With little money left after buying food and fuel, American shoppers handed most retailers their most dismal March in 13 years.
As retailers reported sales results on Thursday, Wal-Mart Stores Inc. and Costco Wholesale Corp. were among the few winners, as shoppers stuck to basics. Wal-Mart raised its earnings outlook, noting that better inventory control helped to limit markdowns on merchandise. It also said that April sales should top prior expectations.
But March proved to be bleak for most others, including J.C. Penney Co., Gap Inc., and Limited Brands Inc. All of them reported sharp drops in sales. Even high-end department stores like Saks Inc., languished; Saks noted that jewelry and designer women’s apparel were among the weakest areas.
Merchants faced a slew of obstacles to improving sales: record gas prices, rising food costs, a weaker job market, slumping home prices and an early, frigid Easter. The weather may be warming now, but the rest of those problems aren’t likely to dissipate soon.
“Consumers are buying what they need,” said Jennifer Black , president of Jennifer Black & Associates, an equity research company in Lake Oswego, Ore. For everything else, shoppers are being pickier and focusing on discounters, she said.
According to a preliminary tally by UBS-International Council of Shopping Centers, sales slid 0.5 percent versus its original estimate of 1 percent growth. The results, based on same-store sales or sales at stores opened at least a year, were the weakest since March 1995, when the industry registered a decline of 0.8 percent.
The retail industry already had been bracing for a weak March because Easter landed two weeks earlier than last year, on March 23 when winter weather still gripped most of the country. It was the earliest in 95 years. Retailers also had one less shopping day in March compared to a year ago.
A deteriorating economy, soaring food and gas prices, limited credit and slumping home prices shook shoppers further. The Conference Board, a business-backed group, said late last month that consumers’ outlook for the economy was the gloomiest in 35 years.
Food prices have been soaring. In February, the price of cereal and bakery products shot up by 1.8 percent, the largest monthly increase since January 1975, according to the Labor Department. A gallon of milk is now close to $4; a dozen eggs more than $2. The higher costs partly reflect rising energy prices, which increase transportation costs.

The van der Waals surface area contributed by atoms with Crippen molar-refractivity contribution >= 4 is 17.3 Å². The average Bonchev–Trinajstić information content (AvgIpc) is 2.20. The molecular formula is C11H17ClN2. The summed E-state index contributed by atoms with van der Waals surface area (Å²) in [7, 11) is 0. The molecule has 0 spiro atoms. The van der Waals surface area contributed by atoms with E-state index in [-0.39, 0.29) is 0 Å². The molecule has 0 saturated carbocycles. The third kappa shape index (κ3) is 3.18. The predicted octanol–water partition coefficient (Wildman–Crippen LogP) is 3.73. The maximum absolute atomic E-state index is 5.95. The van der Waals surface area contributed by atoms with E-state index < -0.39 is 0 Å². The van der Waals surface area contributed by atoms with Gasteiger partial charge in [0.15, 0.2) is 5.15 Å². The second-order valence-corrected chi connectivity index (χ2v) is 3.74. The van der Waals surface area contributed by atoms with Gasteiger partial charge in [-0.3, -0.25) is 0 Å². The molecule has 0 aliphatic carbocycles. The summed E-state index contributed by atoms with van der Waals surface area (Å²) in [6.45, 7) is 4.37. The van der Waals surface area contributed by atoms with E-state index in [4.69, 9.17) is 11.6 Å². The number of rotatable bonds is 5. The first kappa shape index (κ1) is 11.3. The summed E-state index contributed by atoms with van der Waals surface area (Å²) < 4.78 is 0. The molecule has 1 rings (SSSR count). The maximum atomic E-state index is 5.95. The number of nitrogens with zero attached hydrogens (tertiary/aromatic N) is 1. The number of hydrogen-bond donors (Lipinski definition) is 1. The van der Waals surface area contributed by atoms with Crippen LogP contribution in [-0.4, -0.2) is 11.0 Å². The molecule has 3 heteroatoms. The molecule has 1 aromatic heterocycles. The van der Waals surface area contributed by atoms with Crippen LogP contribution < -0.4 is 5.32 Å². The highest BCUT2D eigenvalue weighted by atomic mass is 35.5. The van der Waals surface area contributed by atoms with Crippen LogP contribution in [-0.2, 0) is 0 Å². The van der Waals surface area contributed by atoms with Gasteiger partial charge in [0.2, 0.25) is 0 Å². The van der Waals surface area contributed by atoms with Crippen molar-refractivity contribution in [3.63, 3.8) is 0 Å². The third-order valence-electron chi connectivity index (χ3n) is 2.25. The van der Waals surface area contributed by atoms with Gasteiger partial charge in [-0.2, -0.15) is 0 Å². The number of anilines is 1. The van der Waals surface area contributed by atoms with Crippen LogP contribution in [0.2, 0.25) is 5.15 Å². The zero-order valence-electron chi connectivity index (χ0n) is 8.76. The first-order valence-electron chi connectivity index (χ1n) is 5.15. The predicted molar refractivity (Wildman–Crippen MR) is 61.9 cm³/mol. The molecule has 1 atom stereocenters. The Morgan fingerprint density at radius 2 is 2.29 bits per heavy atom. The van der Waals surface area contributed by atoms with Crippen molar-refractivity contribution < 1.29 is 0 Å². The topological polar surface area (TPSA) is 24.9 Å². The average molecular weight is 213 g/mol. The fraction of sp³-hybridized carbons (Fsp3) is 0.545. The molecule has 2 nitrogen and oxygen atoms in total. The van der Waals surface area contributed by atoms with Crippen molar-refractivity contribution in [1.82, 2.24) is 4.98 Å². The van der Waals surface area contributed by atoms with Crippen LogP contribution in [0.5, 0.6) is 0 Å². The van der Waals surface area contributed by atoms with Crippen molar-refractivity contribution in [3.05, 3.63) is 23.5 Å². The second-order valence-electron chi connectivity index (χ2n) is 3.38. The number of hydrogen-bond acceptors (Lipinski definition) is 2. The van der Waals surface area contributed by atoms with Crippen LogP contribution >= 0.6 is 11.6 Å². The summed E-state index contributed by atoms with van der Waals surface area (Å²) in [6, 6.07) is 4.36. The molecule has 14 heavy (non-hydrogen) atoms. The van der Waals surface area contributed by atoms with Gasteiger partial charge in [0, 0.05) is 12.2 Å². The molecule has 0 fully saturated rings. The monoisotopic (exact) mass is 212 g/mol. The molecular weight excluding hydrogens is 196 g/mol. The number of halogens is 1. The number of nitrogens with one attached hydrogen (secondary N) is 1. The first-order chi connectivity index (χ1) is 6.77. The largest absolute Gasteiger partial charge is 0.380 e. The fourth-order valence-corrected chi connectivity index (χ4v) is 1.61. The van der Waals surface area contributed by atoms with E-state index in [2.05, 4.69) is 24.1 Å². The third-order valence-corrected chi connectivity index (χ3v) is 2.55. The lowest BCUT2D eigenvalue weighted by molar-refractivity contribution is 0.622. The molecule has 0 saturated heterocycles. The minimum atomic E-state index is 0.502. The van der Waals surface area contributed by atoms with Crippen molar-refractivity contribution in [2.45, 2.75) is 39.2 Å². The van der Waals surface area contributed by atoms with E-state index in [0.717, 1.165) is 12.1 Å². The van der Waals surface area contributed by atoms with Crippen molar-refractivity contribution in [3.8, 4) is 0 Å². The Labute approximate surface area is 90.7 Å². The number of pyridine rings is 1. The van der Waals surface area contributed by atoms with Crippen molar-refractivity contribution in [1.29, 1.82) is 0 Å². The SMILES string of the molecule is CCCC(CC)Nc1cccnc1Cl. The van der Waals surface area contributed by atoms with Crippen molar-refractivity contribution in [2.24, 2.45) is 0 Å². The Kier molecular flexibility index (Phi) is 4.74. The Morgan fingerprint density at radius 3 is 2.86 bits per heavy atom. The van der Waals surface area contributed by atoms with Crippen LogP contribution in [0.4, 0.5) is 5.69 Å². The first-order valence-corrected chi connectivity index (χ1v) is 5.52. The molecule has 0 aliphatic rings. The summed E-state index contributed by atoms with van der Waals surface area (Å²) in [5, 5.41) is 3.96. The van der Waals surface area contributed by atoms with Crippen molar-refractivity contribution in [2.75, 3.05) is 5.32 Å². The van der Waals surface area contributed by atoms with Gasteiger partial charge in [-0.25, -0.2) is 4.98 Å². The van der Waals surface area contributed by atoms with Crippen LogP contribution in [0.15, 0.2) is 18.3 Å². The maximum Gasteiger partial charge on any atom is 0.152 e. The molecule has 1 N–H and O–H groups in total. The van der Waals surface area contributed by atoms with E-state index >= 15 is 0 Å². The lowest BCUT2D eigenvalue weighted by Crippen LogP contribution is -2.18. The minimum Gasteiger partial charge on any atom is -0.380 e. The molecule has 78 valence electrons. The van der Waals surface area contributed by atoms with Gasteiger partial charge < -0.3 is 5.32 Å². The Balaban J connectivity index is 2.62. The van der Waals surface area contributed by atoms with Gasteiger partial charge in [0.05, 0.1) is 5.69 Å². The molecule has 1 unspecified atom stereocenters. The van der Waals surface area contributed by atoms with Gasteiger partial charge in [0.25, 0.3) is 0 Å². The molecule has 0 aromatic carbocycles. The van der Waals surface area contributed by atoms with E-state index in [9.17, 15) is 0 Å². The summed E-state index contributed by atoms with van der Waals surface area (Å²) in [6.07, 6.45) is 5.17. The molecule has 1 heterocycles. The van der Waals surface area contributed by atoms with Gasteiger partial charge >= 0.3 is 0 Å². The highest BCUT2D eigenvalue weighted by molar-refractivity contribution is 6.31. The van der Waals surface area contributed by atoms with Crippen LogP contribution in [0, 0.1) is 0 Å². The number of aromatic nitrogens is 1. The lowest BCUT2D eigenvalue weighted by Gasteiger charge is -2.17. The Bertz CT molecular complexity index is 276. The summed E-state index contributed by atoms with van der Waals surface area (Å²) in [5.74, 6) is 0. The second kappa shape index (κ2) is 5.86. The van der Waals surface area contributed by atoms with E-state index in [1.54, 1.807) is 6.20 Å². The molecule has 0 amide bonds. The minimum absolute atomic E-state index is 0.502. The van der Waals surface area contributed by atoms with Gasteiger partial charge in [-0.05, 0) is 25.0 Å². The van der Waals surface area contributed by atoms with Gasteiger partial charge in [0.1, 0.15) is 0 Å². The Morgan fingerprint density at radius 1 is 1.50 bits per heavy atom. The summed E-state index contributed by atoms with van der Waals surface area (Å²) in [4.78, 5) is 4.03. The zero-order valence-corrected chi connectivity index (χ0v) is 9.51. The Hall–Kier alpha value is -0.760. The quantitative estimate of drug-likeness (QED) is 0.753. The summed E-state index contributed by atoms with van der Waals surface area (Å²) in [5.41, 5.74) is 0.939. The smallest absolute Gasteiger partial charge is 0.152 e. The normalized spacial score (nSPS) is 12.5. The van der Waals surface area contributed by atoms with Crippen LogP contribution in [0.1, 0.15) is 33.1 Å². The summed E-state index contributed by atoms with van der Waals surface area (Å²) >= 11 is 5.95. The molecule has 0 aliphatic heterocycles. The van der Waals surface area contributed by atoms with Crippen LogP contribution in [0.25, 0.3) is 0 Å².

At the pump, the national average price of a gallon of gas rose 1.4 cents overnight to a record $3.357 a gallon, according to AAA and the Oil Price Information Service. Prices have set a string of records in recent weeks, and are 56 cents higher than a year ago.
With the peak summer driving season still to come and crude oil prices rising too, gas may reach the retail price of $4 a gallon that the Energy Department has been forecasting.
A sluggish job market is adding to worries. On Thursday, the Labor Department said that applications for jobless benefits totaled 357,000 last week, down by 53,000 from the previous week. Even with the improvement, the four-week average for claims rose by 2,500 to 378,250, the highest level since early October 2005.
While many economists believe that the country is in a recession, the Bush administration says that growth should revive this summer when 130 million households start spending their economic stimulus checks. Any boost in sales could be temporary, however, as analysts believe many shoppers will use a chunk of the money to pay down debt.
Michael P. Niemira, chief economist at the International Council of Shopping Centers, says that the malaise could continue into 2009. The rebate checks, he says, will “buy retailers some time,” but without an improvement in key areas like housing, a recovery in spending won’t happen anytime soon.
Niemira expects that for the combined March-April period — retailers’ key spring selling period — sales will be up only about 1 percent. That pace is below the 2.1 percent average seen last year, which was slower than the 3.6 percent figure in 2006.
Wal-Mart was a bright spot. It reported a 0.7 percent gain in same-store sales, excluding sales results from fuel. That was slightly below the 1.0 percent estimate by analysts surveyed by Thomson Financial, however.
Wal-Mart still raised its first-quarter earnings outlook because of better inventory controls that yielded fewer markdowns and reduced store theft. The company also benefited from strong sales of groceries, video games and other electronics.
Rival Target Corp., which has been stumbling lately, posted a 4.4 percent decline in same-store sales. Analysts had expected a 2.7 percent decrease.
Costco posted a 7 percent gain in sales, higher than expected, with much of the gain coming from gasoline sales.
Many department stores and apparel chains suffered, though.
Among department stores, J.C. Penney posted a larger-than-expected 12.3 percent sales decline. The department store retailer had warned late last month that same-store sales would be down at least 10 percent amid a souring economy.
Saks reported a 2.9 percent decline in same-store sales, worse than the 3.5 percent gain that Wall Street anticipated. Nordstrom had a 9.1 percent decline in same-store sales; analysts had expected an 8.0 percent drop.
Limited Brands reported an 8 percent drop in sales. Gap had an 18 percent drop in same-store sales, dragged down by a 27 percent drop at its Old Navy division.
Teen merchants, which typically are more recessionary proof than other categories, stumbled last month, too. After filling the family car’s gas tank, teenagers may have little left over for that new pair of sneakers or a skirt.